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HOOS LIFE: Jordan Ellis: Actions Speak Louder than Words

Oct. 7, 2017

by Allegra Zamore

Patience and hard work are words tailback Jordan Ellis has learned to live by. The running back attributes his success and healthy attitude to prioritizing time for himself off the field, with his teammates, school and even a little bit of Netflix.

“It is very important to get away from it all and to get your mind off of things,” Ellis said. “When I am done watching film, I try to watch movies and TV shows that are completely unrelated to football and sports. I don’t ever want to get burnt out.”

Ellis watches a lot of comedians, or random movies that he has seen a few hundred times, even Christmas movies from time to time.

“For some reason I really love the Home Alone series,” Ellis said. “I can put those on and watch them all of the time, they never get old.”

Not only does Ellis keep his mind fresh by unwinding, but he also enjoys his American Studies major, where he was able to design his own concentration with race, gender and sports. 

“I really like that they design the major so I don’t have to take all American studies classes,” Ellis said. “I have taken women gender studies and media studies classes that relate to race, gender and sports, and I really enjoy it.”

Ellis recalls taking a course on men and masculinity one summer that gave him the opportunity to appreciate people’s differences and understand new perspectives.

“It really opened my eyes to masculinity and the stereotypes of men in general,” Ellis said. “I learned about things that I had not seen in my everyday life, and the class really gave me a new way to look at myself and my teammates.”

The relationship that Ellis shares with his teammates is unique and something that he holds close to his heart.



“My first priority is to be a great teammate and earn their respect,” Ellis said. “I know I don’t say a lot, but I try to be a consistent player on the field. I want people to know that I give it my all when I step foot on the field.”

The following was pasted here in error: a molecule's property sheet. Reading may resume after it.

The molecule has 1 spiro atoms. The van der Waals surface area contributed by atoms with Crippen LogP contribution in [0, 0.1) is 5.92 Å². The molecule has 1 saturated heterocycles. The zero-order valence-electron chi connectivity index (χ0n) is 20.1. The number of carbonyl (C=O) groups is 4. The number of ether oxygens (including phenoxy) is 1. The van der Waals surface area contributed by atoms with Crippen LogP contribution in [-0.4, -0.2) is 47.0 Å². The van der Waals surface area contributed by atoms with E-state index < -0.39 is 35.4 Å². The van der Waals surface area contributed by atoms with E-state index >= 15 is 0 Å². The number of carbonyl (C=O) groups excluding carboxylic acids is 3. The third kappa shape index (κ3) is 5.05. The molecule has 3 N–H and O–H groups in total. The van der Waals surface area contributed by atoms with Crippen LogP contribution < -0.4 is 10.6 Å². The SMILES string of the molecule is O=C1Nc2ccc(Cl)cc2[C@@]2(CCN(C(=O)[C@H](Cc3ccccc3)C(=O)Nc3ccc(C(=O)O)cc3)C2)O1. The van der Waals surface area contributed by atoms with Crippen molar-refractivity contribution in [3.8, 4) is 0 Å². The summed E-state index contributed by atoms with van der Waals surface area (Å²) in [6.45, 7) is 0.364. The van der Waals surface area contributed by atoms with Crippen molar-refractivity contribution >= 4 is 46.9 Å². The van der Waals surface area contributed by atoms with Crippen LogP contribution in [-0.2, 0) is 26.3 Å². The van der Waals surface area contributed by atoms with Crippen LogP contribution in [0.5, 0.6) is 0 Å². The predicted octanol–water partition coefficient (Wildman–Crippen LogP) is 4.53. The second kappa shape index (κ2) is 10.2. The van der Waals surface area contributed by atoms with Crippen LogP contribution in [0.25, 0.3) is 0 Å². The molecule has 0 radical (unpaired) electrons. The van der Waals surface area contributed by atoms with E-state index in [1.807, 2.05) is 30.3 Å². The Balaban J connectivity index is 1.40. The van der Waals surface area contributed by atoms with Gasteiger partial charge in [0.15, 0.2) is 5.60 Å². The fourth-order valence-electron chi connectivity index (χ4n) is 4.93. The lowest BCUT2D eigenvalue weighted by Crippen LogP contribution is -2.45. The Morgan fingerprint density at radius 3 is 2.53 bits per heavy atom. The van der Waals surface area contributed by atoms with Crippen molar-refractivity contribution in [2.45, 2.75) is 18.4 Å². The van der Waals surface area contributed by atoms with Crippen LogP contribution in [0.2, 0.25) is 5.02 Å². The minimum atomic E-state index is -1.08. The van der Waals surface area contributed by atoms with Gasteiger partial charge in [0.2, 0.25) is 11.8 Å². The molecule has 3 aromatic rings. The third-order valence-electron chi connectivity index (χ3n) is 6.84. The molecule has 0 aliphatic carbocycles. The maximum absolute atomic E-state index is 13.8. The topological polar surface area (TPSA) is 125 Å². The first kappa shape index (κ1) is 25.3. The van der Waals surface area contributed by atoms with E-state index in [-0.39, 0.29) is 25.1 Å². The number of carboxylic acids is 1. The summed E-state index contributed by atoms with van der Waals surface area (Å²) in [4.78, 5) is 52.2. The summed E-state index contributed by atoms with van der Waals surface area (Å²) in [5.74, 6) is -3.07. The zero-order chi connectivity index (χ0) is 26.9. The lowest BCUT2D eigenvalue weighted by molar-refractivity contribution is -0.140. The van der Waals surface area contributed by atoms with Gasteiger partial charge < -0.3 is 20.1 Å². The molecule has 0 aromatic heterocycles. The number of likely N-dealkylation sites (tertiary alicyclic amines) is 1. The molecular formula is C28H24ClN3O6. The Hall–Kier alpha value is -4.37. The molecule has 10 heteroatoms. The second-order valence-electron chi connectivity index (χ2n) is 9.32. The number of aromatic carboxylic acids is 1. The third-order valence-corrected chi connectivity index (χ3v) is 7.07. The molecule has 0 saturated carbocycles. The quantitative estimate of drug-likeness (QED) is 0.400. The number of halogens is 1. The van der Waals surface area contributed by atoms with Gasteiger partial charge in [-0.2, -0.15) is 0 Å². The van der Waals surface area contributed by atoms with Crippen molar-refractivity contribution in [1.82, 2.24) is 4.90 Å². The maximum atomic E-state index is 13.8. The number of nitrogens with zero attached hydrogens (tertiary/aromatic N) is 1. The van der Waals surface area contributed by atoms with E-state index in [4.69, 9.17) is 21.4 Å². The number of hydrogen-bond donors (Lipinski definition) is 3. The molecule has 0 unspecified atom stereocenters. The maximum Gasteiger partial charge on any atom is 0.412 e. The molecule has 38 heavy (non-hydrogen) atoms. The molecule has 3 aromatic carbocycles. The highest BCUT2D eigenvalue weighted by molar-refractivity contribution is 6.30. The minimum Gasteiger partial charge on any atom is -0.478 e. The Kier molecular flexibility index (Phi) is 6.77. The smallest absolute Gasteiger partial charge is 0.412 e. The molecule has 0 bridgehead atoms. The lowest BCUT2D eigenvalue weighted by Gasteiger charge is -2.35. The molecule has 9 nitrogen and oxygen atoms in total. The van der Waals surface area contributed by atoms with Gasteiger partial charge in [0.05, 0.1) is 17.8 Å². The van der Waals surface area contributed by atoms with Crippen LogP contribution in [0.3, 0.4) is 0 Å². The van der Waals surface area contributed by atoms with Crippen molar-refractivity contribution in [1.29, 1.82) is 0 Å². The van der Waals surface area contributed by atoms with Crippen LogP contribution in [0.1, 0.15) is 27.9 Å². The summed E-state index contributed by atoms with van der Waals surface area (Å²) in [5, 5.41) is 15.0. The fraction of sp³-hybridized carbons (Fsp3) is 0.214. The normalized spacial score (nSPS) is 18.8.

Ellis’ hard work and dedication has paid off, as he was chosen by his teammates to have the first pick of jerseys two years in a row. He is known by his teammates as a quiet leader, one who leads by example.

“He isn’t a guy that is going to speak up or yell at anybody, but everyone follows his lead,” fellow junior Chris Peace said. “The way he works out and carries himself are all something people want to emulate.”

Peace and Ellis have grown close over the last few years after meeting the spring game before they committed to the Virginia. Each has played in keeping the other’s spirits high in times of frustration.

“He [Peace] kept telling me that it would eventually be my time,” Ellis said. “I am glad I listened to him and stayed focused because now I know what he was talking about.”

Ellis attributes his focus to the way he was raised by his parents in Suwanee, Georgia.

“I was always taught that if I wanted something I had to go get it,” Ellis said. “Nobody was going to give it to me or do it for me.”

The patience and focus off the field over the last three years has given Ellis the success that he has today. He noted the difficulty transitioning from high school to collegiate football where everyone is used to being on top.

“We all get here and are immediately humbled knowing that there are people here just as good as you talent-wise,” Ellis said. “The thing that separates you is the work you put in behind the scenes that people don’t always see. There was a lot of that for me and I’ve just had to be patient and trust the process.”

Ellis has used his reserved and introspective nature during his time at Virginia to earn the respect of his teammates through actions, not words. He keeps his mind sharp by giving himself that time off the field to reflect and enjoy life.

“There are a lot of people pulling for me back home as well as people who want to be in my shoes that can’t be,” Ellis said. “I try to remember who I am doing it for and why I am here. I am in this position for a reason.”



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A 1985 graduate of UVA, White worked at the Richmond Times-Dispatch until July 2009. He was honored six times as the state's Sportswriter of the Year.

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